Using a monochromatic color scheme is one of the best ways to understand the use of value. “Mono” means “one”, and “chroma” means “color,” so all you can use is one color with various tints, tones and shades for your painting. If you add white to a hue (another name for ‘color’), it is called a “tint;” if you add gray, it is called a “tone;” and if you add black, it is called a “shade.” So all you have is the darkness and lightness of the color for variety. Sometimes I like to do monochromatic underpaintings for my pastel works – the underneath color sets the mood for the rest of the painting.
To further complicate things, every color has its own value. For instance, yellow is a light value, purple is a dark value. Greens and oranges are middle values. You can see this best by looking at colors through a red glass (or a green glass if looking at red hues). You will be able to see the relative value of the colors that way.
Here is the color wheel image sectioned off so that only a blue-green hue is selected. You can see that the tints and tones are much muted.
In the example below, I have used the same subject as in the complementary color example, but with a monochromatic color scheme of blue with whites, grays, and blacks. The time of day seems to be early evening, with perhaps a little light left in the sky.
Try this exercise if you like and let me know how it turns out. I highly recommend the book by Stephen Quiller, COLOR CHOICES; MAKING COLOR SENSE OUT OF COLOR THEORY, which I used in my exercises.
Colors that are opposite each other on the color wheel, such as red and green, are said to be “complementary.” Notice that that is not “complimentary.” These colors complement each other, acting as opposites. If they are used next to each other, the contrast is intense and disturbing. If one color is mixed with another, the colors blend into each other and are neutralized, or grayed.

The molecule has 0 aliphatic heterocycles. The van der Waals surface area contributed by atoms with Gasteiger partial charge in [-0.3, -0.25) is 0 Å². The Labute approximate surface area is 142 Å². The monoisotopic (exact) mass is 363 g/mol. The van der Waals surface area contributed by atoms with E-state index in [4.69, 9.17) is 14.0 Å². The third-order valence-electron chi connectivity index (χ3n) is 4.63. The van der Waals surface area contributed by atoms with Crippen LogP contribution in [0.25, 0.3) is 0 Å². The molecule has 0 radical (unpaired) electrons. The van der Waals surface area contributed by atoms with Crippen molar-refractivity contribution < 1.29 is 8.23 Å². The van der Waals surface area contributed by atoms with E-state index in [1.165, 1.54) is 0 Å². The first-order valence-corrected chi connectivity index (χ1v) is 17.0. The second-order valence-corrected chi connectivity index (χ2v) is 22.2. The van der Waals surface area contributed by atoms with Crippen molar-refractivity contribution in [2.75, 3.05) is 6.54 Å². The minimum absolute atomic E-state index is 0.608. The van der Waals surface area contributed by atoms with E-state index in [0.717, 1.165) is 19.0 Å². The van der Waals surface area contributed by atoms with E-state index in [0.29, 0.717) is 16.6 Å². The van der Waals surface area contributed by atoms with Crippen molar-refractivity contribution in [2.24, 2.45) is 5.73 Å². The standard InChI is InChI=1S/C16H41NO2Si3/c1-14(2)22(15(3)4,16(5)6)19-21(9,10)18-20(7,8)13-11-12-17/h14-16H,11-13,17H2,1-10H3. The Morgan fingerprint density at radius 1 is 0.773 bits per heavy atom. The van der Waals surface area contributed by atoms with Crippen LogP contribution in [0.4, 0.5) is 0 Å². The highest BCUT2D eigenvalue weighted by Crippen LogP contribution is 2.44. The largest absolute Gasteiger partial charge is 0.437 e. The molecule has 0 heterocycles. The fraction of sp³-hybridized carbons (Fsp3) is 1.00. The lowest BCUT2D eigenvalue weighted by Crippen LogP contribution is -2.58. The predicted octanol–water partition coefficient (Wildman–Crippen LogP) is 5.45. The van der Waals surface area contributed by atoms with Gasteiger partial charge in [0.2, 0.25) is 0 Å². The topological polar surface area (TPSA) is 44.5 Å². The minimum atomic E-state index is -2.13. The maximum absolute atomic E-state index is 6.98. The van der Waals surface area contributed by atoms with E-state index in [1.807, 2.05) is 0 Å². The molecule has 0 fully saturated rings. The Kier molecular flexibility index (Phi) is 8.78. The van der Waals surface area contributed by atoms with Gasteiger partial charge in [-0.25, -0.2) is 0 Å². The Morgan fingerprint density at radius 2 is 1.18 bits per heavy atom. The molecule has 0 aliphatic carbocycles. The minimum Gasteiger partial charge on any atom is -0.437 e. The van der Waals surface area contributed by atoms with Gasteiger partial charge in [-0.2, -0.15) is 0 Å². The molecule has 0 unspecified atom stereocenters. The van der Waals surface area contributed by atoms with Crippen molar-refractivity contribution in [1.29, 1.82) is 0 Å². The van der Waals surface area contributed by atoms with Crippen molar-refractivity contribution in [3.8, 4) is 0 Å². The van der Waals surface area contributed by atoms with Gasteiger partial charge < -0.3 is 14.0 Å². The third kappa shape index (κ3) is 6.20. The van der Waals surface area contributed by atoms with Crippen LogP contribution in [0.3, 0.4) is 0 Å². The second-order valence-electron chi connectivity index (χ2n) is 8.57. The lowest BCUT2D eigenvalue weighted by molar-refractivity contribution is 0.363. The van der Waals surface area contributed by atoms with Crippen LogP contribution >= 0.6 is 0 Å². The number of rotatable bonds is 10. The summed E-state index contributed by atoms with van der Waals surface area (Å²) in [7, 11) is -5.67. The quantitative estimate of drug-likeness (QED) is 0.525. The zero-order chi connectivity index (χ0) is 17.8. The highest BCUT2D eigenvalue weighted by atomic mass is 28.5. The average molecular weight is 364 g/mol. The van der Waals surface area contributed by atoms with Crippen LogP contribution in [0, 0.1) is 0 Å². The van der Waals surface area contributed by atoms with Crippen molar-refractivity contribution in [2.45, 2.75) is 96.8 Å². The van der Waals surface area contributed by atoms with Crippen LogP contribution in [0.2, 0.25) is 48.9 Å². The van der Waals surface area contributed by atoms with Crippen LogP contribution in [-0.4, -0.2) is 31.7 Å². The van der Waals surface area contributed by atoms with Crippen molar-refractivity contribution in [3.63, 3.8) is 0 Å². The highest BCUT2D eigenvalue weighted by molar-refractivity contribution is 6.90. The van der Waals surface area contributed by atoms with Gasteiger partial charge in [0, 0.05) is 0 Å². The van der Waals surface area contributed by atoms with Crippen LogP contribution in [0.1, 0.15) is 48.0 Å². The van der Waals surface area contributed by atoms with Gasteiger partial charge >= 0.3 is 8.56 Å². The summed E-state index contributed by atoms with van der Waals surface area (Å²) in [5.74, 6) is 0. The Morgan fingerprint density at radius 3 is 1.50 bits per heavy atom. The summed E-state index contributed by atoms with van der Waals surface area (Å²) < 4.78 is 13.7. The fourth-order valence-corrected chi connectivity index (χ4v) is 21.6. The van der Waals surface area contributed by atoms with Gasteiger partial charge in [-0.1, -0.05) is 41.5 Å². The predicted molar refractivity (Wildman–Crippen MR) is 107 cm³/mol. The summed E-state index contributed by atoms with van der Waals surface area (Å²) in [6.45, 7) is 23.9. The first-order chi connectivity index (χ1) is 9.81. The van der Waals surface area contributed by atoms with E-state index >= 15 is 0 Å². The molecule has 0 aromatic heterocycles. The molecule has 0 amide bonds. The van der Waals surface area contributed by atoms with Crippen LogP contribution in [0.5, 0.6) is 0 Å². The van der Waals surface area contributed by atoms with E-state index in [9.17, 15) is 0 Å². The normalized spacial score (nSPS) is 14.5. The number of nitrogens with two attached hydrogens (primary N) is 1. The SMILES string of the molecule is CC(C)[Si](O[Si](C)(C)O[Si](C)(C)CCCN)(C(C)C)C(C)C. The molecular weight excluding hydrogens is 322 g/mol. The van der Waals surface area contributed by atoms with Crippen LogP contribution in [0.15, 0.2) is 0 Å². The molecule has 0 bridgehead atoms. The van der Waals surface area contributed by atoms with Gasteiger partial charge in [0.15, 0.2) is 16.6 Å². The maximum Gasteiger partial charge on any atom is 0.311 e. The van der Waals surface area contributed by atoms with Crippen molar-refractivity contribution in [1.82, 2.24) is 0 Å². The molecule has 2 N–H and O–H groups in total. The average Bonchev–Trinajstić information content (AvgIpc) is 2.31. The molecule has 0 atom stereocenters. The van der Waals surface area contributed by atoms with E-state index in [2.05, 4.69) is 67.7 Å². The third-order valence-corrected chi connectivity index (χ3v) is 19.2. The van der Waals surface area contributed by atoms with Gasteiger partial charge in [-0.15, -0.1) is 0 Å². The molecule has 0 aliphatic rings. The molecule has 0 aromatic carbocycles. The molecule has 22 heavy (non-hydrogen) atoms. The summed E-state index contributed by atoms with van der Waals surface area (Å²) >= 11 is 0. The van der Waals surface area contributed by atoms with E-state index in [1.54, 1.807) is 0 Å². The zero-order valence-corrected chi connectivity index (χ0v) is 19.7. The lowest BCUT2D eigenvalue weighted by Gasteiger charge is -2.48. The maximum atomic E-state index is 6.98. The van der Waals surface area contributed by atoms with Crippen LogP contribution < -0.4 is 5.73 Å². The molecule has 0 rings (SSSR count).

Yellow, red, and blue are said to be primary colors, because the pure color cannot be obtained by mixing. The secondary colors are green, orange, and purple. Tertiary colors are yellow orange, red orange, red purple, blue purple, blue green, and yellow green. As any grade school student knows, secondary and tertiary colors are mixed from the primary colors.
The complement of red is green, the complement of blue is orange, and the complement of yellow is purple. But what are the complements of the secondary and tertiary colors? You can figure this out without looking at the color wheel in this manner: If you want to know the complement of blue-green, think – the complement of blue is orange, and the complement of green is red, so the complement of blue-green is orange-red. Likewise, the complement of red-purple would be yellow-green. Understand?
In the next post, I’ll show examples of a small watercolor in complementary colors.
For those pastel painters who like a step-by-step method to painting an artwork, this is for you. I think I got this from Larry Blovits, my first workshop teacher, but I probably added to it over the years. Some useful information is included.
PASTEL PAINTING PROCEDURES
1. SELECT A BALANCED COMPOSITION: Is there a center of interest? A variety of shapes? Forms? Colors? Values? Sizes? Movements? Does your eye lead you from one area of interest to another? Are there clues of depth? Is there a statement to be made?
2. DECIDE ON YOUR GOAL FOR THE PAINTING: What do you want to emphasize? The illusion of depth? The contrast of light against dark? A shape or pattern that is repeated throughout? An emotional feeling? Set a goal and stick to it.
3. DECIDE WHETHER THE FORMAT IS VERTICAL OR HORIZONTAL: Decide on the major divisions of the picture plane – where will the main objects be situated? You may want to lightly sketch in this composition, using a NuPastel stick. Or you may plan by doing a thumbnail sketch or two. If using paper, pad underneath with several other sheets.
4. DRAW THE MAJOR SHAPES OF THE COMPOSITION AS ACCURATELY AS POSSIBLE: Keeping shapes simple at first, work on creating proper proportion of the first shape you put into your picture plane and then measure every other shape’s height and width in proportion to this first shape.
5. MASS IN LOCAL COLOR VALUES: Mass in the foundation colors with hard pastel as close to the value as possible. The colors should be darker and more intense to begin with as they really are. Work from dark to light. Don’t put in any highlights at this point. Working with a darker, more intense color creates a stronger foundation of color as well as providing contrast for modeling with lighter colors without bleaching or “chalking out” the color.